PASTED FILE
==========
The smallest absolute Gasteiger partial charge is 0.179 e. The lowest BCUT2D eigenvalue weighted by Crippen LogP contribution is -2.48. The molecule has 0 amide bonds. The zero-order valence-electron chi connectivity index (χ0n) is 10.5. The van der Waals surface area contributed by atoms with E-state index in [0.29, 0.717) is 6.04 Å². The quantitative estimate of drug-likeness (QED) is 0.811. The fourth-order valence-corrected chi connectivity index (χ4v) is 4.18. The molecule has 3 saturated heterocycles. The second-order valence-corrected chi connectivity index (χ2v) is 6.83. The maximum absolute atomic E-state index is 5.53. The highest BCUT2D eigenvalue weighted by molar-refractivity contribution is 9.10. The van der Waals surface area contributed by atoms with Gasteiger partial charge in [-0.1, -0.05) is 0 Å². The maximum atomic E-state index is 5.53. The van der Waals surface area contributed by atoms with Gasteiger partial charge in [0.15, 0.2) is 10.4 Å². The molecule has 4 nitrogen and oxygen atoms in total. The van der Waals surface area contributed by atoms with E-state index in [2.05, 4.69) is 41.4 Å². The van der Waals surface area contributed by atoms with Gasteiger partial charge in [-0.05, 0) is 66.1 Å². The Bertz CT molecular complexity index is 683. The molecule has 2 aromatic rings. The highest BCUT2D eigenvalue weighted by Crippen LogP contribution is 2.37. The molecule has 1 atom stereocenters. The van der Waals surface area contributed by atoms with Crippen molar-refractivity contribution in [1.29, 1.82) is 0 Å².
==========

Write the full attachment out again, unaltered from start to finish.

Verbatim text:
The smallest absolute Gasteiger partial charge is 0.179 e. The lowest BCUT2D eigenvalue weighted by Crippen LogP contribution is -2.48. The molecule has 0 amide bonds. The zero-order valence-electron chi connectivity index (χ0n) is 10.5. The van der Waals surface area contributed by atoms with E-state index in [0.29, 0.717) is 6.04 Å². The quantitative estimate of drug-likeness (QED) is 0.811. The fourth-order valence-corrected chi connectivity index (χ4v) is 4.18. The molecule has 3 saturated heterocycles. The second-order valence-corrected chi connectivity index (χ2v) is 6.83. The maximum absolute atomic E-state index is 5.53. The highest BCUT2D eigenvalue weighted by molar-refractivity contribution is 9.10. The van der Waals surface area contributed by atoms with Gasteiger partial charge in [-0.1, -0.05) is 0 Å². The maximum atomic E-state index is 5.53. The van der Waals surface area contributed by atoms with Gasteiger partial charge in [0.15, 0.2) is 10.4 Å². The molecule has 4 nitrogen and oxygen atoms in total. The van der Waals surface area contributed by atoms with E-state index in [2.05, 4.69) is 41.4 Å². The van der Waals surface area contributed by atoms with Gasteiger partial charge in [-0.05, 0) is 66.1 Å². The Bertz CT molecular complexity index is 683. The molecule has 2 aromatic rings. The highest BCUT2D eigenvalue weighted by Crippen LogP contribution is 2.37. The molecule has 1 atom stereocenters. The van der Waals surface area contributed by atoms with Crippen molar-refractivity contribution in [1.29, 1.82) is 0 Å².